Odell_OnGodGodsEvilReligionandScienc - On God, Gods,...

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1 On God, Gods, Religion, Theology, Metaphysics and Science God, Gods and Goddesses Ordinarily any controversy about the existence of something is satisfied by experience, either directly or by confirmable and reliable testimony of others. The existence of things that are experienced by most all of us on a daily basis are never questioned—except, of course, by philosophers. It is only about things that may very well not exist that there is on-going debate concerning their existence. This fact, in itself, is evidence that doubt that God exists is well founded. It is not at all clear who or what God is. Theists believe that God is a superhuman male, one who is intensely concerned with each of us, and some of them, those who favor an anthropomorphic conception (conceiving of God as being human like) of the deity, believe that he is jealous and vindictive, just as humans are. Judaism, Christianity, and Islam are theistic religions. Deists share with theists the belief that God was the creator of the universe, but they differ with theists in that they believe that He is totally indifferent as regards what happens in it. He provides no revelations, and so we have no knowledge of his nature. Pantheists believe in the existence of more than one God. Their various Gods and Goddesses are identified with various forces of nature. The Olympian Gods of the Greeks were so conceived. They are conceived to be not only in control of the forces of nature, but simply as personifications of these forces. Zeus is the personification of the forces exemplified by the elements of the sky—the thunderbolt. Poseidon is the personification of the elements of the earth—the sea and earthquakes. Other Gods and Goddesses personify the animal drives and emotions: Aphrodite personifies the force of love and sex; Ares epitomizes the male libido, engorged as it is with testosterone. Athena personifies a strictly human capacity or force— reason. As human personifications, they embody human emotions and desires. The God of the Old Testament , like the Olympian Gods and Goddesses, is also conceived as an extraordinarily powerful human. He is, however, all the natural forces or powers compressed into one being. In the Old Testament , He is presented as a fearsome, demanding, punishing, determined to be worshiped above all other possible deities, omnipresent, omniscient, and all-powerful entity. Like the Homeric Gods, he has favorites and forgives them much more than he forgives others. He is as cruel as the most unforgiving of conquerors. He wipes out entire communities. He doesn’t offer the sinners of Sodom and Gomorrah any chance at redemption, not even their children. And when poor Lot’s wife is overcome with curiosity, he turns her into a pillar of salt. Whew! He is not given to counseling. No Betty Ford clinics for Him. You imbibe in too much alcohol, fornicate promiscuously, or otherwise displease him, and he kills you. His character is inconsistent with the kind of character favored by most virtue ethicists in the feminist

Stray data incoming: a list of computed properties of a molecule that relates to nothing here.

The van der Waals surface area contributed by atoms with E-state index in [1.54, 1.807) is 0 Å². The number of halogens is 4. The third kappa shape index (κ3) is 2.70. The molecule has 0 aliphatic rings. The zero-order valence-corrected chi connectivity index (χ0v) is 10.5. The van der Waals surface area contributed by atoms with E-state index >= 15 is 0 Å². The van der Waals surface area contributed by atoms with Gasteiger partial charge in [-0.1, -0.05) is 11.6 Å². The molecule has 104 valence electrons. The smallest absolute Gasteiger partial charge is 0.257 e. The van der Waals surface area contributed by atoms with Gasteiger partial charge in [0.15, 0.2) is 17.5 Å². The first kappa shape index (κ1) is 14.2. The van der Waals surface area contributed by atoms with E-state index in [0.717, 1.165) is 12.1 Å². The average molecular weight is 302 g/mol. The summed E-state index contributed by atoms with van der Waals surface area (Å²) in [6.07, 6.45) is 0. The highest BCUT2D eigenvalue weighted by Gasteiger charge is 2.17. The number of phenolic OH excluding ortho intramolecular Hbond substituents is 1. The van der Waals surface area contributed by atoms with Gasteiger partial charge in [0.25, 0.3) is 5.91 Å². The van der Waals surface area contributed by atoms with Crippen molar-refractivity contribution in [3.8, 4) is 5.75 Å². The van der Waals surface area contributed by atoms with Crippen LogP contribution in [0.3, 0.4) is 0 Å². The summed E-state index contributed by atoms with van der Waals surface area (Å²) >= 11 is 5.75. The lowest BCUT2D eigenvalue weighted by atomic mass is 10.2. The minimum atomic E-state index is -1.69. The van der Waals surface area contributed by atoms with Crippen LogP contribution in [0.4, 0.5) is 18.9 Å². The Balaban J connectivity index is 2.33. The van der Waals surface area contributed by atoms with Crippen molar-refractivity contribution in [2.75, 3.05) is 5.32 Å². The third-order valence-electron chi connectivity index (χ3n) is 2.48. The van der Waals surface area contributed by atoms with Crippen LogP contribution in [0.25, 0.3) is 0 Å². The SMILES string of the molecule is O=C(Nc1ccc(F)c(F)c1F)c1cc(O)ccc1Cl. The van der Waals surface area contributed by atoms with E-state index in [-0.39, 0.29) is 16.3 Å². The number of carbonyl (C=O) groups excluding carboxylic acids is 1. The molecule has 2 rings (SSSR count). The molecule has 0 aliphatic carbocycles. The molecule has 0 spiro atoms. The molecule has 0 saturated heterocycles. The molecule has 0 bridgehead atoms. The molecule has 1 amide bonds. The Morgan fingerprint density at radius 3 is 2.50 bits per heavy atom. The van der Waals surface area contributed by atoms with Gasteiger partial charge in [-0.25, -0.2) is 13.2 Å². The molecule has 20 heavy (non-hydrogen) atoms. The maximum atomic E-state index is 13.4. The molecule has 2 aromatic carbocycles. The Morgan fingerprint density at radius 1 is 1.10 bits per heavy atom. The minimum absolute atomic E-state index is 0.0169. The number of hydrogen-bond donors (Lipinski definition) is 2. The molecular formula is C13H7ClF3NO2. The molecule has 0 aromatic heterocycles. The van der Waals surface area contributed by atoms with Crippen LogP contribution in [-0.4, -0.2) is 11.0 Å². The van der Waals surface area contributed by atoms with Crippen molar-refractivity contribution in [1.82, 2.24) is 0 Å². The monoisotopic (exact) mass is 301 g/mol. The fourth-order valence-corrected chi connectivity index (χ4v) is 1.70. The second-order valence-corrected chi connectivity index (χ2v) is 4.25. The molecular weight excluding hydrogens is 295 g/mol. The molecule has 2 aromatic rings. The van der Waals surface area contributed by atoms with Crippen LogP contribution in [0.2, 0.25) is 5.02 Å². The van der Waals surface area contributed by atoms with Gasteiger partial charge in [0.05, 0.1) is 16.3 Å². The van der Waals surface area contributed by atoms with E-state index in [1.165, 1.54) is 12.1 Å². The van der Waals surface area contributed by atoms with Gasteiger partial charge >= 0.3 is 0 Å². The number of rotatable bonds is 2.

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This note was uploaded on 04/29/2008 for the course PHIL 100 taught by Professor ? during the Spring '07 term at Maryland.

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Odell_OnGodGodsEvilReligionandScienc - On God, Gods,...

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